Discovery’s ‘no sooner than’ date slipping

by Chris Bergin

Shuttle Discovery won’t be launched before July 18, according to one United Space Alliance (USA) source, with the next Tanking Test also delayed until next Tuesday.
NASA has not officially announced the launch date slip.

The slip in the Tanking Test – to be conducted on STS-114 before roll-back to the Vehicle Assembly Building (VAB)  – came after the design center added a number of new requirements to be implemented on the test, including special instrumentation. The installation work will continue over this weekend – which was scheduled for the Tanking Test.
The new equipment is believed to be part of trying to establish why two ECO sensors behaved erratically during the first Tanking Test – while also monitoring why the pre-pressurization of the LOX tank took 12 cycles – twice as many as normally expected.
Troubleshooting External Tank (ET) issues is now the main focus to ensure a green light for the July window – which closes at the end of that month. Any more major issues or delays risk pushing Return to Flight into the next available window – in September.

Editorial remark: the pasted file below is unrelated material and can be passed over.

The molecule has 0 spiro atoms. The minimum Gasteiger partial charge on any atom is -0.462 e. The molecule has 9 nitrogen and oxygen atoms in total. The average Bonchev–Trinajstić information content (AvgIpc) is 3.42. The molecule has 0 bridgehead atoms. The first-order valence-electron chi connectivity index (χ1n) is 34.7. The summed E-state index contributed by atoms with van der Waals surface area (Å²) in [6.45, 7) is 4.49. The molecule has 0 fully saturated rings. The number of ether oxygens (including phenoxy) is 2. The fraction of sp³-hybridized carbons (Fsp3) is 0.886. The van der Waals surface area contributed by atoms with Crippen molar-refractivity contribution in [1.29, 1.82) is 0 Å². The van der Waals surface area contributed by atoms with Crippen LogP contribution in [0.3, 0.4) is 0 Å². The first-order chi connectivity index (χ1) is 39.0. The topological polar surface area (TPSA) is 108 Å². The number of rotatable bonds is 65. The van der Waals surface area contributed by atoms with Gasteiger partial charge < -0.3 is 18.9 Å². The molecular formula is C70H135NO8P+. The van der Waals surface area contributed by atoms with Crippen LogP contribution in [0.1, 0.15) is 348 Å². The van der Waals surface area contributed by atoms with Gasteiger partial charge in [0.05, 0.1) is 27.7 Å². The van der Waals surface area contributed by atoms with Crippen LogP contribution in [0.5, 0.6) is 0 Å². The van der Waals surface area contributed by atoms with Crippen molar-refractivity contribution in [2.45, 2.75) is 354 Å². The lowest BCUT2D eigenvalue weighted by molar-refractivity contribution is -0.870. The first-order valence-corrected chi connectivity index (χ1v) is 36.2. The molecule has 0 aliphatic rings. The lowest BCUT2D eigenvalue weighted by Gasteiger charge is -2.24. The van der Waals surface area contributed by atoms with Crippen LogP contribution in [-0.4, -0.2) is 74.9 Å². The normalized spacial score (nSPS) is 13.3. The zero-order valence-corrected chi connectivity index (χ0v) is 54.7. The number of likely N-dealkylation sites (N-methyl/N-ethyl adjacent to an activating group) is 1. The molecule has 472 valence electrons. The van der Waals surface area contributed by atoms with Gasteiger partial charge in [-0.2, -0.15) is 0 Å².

“I saw a preliminary schedule that showed we will have to work all weekends and both holidays…so we can make July 18th,” said one source who can’t be named.
With the delay of the Tanking Test, roll-back of STS-114 won’t occur until at least the second half of next week. Once back in the VAB, Discovery will be de-mated from her ET and Solid Rocket Boosters (SRBs) and mated with the stack that was pencilled in for Atlantis’ STS-121 (300). That won’t be immediate as work on STS-121’s ET involves the installation of a new heater to reduce ice build-up along the 70-foot liquid oxygen propellant line.
Atlantis – who is the support Orbiter for STS-114 – will be stacked with ET-119, which should arrive from NASA’s Michoud Assembly Facility in New Orleans in time to support a July launch. ET-119 is the first External Tank that has the heater modification already in place.
Once Discovery is rolled-out once more to the launch pad, a third Tanking Test is expected to ensure the troubleshooting had eliminated the “Unexplained Anomalies ” that currently remain from the first Tanking Test – which also included a LH2 tank diffuser problem.

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